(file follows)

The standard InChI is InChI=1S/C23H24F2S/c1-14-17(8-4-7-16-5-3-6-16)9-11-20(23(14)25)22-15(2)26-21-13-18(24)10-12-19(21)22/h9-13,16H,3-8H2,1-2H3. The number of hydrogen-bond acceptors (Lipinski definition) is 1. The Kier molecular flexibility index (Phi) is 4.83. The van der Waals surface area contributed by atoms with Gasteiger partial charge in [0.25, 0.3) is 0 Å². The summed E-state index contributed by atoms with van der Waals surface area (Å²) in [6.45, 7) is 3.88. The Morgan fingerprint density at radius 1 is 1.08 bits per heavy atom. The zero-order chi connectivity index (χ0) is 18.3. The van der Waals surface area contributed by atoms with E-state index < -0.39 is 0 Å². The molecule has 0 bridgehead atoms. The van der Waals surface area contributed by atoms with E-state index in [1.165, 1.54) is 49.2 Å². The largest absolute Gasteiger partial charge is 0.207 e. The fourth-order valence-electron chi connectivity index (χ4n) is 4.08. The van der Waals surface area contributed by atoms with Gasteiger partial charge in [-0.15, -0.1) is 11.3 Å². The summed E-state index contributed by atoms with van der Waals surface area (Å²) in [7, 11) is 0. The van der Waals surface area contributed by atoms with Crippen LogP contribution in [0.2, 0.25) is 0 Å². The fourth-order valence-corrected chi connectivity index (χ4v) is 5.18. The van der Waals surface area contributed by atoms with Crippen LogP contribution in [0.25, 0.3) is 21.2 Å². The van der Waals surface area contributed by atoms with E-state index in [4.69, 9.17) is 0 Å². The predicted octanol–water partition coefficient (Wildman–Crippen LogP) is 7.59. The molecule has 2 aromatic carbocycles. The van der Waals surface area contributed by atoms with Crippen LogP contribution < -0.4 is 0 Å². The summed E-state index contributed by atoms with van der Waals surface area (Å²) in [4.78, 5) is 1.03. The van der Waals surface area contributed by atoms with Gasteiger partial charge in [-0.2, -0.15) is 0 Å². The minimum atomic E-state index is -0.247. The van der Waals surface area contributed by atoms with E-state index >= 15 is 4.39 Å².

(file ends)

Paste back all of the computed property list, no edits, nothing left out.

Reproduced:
The standard InChI is InChI=1S/C23H24F2S/c1-14-17(8-4-7-16-5-3-6-16)9-11-20(23(14)25)22-15(2)26-21-13-18(24)10-12-19(21)22/h9-13,16H,3-8H2,1-2H3. The number of hydrogen-bond acceptors (Lipinski definition) is 1. The Kier molecular flexibility index (Phi) is 4.83. The van der Waals surface area contributed by atoms with Gasteiger partial charge in [0.25, 0.3) is 0 Å². The summed E-state index contributed by atoms with van der Waals surface area (Å²) in [6.45, 7) is 3.88. The Morgan fingerprint density at radius 1 is 1.08 bits per heavy atom. The zero-order chi connectivity index (χ0) is 18.3. The van der Waals surface area contributed by atoms with E-state index < -0.39 is 0 Å². The molecule has 0 bridgehead atoms. The van der Waals surface area contributed by atoms with E-state index in [1.165, 1.54) is 49.2 Å². The largest absolute Gasteiger partial charge is 0.207 e. The fourth-order valence-electron chi connectivity index (χ4n) is 4.08. The van der Waals surface area contributed by atoms with Gasteiger partial charge in [-0.15, -0.1) is 11.3 Å². The summed E-state index contributed by atoms with van der Waals surface area (Å²) in [7, 11) is 0. The van der Waals surface area contributed by atoms with Crippen LogP contribution in [0.2, 0.25) is 0 Å². The fourth-order valence-corrected chi connectivity index (χ4v) is 5.18. The van der Waals surface area contributed by atoms with Crippen LogP contribution in [0.25, 0.3) is 21.2 Å². The van der Waals surface area contributed by atoms with E-state index in [4.69, 9.17) is 0 Å². The predicted octanol–water partition coefficient (Wildman–Crippen LogP) is 7.59. The molecule has 2 aromatic carbocycles. The van der Waals surface area contributed by atoms with Crippen LogP contribution < -0.4 is 0 Å². The summed E-state index contributed by atoms with van der Waals surface area (Å²) in [4.78, 5) is 1.03. The van der Waals surface area contributed by atoms with Gasteiger partial charge in [-0.2, -0.15) is 0 Å². The minimum atomic E-state index is -0.247. The van der Waals surface area contributed by atoms with E-state index >= 15 is 4.39 Å².